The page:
FDA warns Battelle about mask sterilization system

The FDA sent a warning letter to Battelle Memorial Institute, a company that makes a system to decontaminate face masks, saying it doesn't have adequate procedures for identifying adverse events. 

The National Nurses Union has alleged the technology is "not safe and may not work," STAT reported. 

Dozens of nurses have had negative reactions to decontaminated masks, including sore throats, headaches and nausea, Judith Pare, director of the nursing and occupational health and safety for the Massachusetts Nurses Association, told the Boston Globe in May. 

Masks decontaminated by Battelle have also been returned to healthcare workers with worn-out seals and respirator stains from previous users, Rick Lucas, BSN, RN, a union leader at Ohio State University Wexner Medical Center, said in June. 

The FDA's warning letter doesn't mention any cases of potential patient harm from masks decontaminated using its technology, but the letter says the company has lax internal procedures for identifying adverse events, something it warned about when granting the system an emergency use authorization in March. The company's internal procedures don't include instructions on how to conduct an investigation into a potential adverse event, the FDA said.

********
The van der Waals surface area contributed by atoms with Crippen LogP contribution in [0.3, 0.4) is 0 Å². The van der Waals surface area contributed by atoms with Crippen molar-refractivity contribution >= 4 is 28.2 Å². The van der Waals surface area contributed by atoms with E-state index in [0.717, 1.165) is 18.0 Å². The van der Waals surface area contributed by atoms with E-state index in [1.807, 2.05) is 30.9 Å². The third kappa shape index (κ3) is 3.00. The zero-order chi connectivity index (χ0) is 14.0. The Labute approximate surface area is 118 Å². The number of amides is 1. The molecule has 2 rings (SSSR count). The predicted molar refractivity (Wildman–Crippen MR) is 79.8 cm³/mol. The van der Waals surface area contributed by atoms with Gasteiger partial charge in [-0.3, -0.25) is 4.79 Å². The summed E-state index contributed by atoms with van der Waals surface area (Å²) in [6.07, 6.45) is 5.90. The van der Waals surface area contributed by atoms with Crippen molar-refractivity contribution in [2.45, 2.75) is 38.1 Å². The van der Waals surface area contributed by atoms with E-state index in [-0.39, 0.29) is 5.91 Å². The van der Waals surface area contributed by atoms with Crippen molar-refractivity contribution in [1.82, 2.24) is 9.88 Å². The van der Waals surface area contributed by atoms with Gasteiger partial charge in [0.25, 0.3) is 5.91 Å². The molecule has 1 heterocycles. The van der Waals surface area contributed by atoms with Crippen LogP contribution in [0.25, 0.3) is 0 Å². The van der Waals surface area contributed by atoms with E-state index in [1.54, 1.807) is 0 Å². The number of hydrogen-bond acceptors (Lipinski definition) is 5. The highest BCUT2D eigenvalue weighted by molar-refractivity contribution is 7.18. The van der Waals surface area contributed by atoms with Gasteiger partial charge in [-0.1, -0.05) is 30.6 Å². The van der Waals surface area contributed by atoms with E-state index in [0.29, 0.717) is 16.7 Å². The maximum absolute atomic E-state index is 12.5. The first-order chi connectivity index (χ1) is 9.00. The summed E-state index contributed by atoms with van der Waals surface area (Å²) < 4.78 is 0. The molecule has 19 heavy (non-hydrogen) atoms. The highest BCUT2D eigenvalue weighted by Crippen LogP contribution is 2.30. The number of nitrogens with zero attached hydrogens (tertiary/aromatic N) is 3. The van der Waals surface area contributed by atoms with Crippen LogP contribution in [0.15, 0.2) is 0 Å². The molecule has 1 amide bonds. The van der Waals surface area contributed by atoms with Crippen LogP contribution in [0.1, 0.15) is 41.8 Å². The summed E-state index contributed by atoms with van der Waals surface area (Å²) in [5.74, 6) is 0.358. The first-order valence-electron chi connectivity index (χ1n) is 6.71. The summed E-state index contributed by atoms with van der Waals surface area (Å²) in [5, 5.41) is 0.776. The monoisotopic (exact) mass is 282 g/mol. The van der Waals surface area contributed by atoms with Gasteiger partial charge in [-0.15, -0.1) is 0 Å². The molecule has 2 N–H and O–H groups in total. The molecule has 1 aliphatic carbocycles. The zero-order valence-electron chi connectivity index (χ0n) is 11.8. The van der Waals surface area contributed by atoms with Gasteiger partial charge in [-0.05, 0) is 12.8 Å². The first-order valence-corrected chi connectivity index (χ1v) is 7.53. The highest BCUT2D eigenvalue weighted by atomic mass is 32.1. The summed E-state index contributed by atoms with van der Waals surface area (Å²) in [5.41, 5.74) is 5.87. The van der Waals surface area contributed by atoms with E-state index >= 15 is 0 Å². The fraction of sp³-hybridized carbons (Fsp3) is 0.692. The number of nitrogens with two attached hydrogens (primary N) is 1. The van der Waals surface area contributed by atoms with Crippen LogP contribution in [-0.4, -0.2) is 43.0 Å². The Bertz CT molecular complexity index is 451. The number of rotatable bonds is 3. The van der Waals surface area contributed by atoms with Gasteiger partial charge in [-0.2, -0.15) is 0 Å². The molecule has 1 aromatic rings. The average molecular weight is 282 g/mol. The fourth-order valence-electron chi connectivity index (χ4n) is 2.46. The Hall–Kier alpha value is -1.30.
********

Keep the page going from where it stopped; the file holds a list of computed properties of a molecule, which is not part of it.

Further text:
Battelle's system can sterilize up to 10,000 masks per cycle, with each cycle taking about 150 minutes. Each mask can go through a maximum of 20 cycles. The FDA granted authorization for the system as a way to offset PPE shortages that have plagued hospitals across the country during the COVID-19 pandemic. 

President Donald Trump tweeted in March urging the FDA to approve the system. 

"Hope the FDA can approve Mask Sterilization equipment ASAP. As per Governor @MikeDeWine, there is a company in Ohio, @Battelle, which has equipment that can sterilize masks quickly," he tweeted March 29. The FDA granted authorization for the system the same day. 

Battelle also received more than $400 million in federal contracts to develop the system.

The Oct. 7 warning letter doesn't carry a fine or sanction against Battelle, but if the company doesn't remedy the issue, the FDA can take more stringent measures, STAT reported. 

"We appreciate the clarity that the FDA’s letter has provided, and we will be submitting our response in the coming days to continue to meet their requirements. It is of great importance to us to remain in compliance with the FDA’s emergency use authorization, a Battelle spokesperson told STAT

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